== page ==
Goodbye to isherwood: The rise and fall of a literary reputation

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This article analyses the critical reception of Christopher Isherwood. In the first half, using the oft-quoted words I am a camera as a starting point, it illustrates how at the outset this phrase was redolent with political commitment. This idea is reinforced by using two contemporary texts: Isherwood's own view of Germany; John Lehmann's contemporary assessment, itself based on Virginia Woolf's remarks on the comparative merits of fiction and poetry. The second half traces how the situation has radically altered. The three deciding factors in this critical sea change are first, biographical: his decision to leave England; second, the emergence of Isherwood as a key figure in the gay movement, and third, Isherwood's elusiveness. Some of these factors are well-known, others are not, but brought together in this way, they will hopefully prepare the ground for a critical reassessment of his early work.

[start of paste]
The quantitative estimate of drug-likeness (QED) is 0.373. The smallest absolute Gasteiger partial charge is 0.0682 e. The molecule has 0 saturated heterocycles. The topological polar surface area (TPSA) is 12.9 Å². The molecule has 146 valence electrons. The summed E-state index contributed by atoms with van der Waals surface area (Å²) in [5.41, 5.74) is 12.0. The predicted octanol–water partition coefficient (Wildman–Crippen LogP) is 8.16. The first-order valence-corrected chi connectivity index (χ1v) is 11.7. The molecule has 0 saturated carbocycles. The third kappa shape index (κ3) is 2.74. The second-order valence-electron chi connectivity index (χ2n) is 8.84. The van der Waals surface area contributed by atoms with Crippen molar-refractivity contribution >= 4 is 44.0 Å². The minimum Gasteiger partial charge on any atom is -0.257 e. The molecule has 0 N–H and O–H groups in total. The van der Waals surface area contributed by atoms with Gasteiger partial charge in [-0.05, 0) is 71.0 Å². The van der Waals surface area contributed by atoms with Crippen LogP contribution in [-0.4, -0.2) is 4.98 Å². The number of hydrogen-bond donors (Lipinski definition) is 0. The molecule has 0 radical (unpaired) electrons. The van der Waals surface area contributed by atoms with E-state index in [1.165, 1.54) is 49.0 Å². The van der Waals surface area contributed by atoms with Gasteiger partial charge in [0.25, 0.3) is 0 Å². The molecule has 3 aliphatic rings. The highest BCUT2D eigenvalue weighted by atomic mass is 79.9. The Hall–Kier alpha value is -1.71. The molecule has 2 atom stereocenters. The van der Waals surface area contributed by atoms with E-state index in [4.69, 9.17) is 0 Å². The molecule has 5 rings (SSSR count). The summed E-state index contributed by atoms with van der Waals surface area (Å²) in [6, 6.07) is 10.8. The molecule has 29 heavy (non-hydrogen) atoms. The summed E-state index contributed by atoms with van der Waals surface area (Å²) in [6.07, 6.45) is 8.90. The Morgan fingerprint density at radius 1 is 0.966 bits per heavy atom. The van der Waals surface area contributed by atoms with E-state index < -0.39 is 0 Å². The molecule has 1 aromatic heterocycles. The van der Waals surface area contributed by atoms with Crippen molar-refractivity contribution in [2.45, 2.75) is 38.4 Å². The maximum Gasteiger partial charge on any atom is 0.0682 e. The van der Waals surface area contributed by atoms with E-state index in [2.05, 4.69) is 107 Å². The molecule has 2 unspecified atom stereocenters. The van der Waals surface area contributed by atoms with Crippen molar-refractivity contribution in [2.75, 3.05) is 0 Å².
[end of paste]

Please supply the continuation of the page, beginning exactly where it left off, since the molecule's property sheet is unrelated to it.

Original languageEnglish
Pages (from-to)125-137
Issue number2
Publication statusPublished - 1 Dec 2008


  • 1930s
  • Berlin
  • Christopher Isherwood
  • Gay studies
  • John Lehmann
  • Literary reception
  • Modernism

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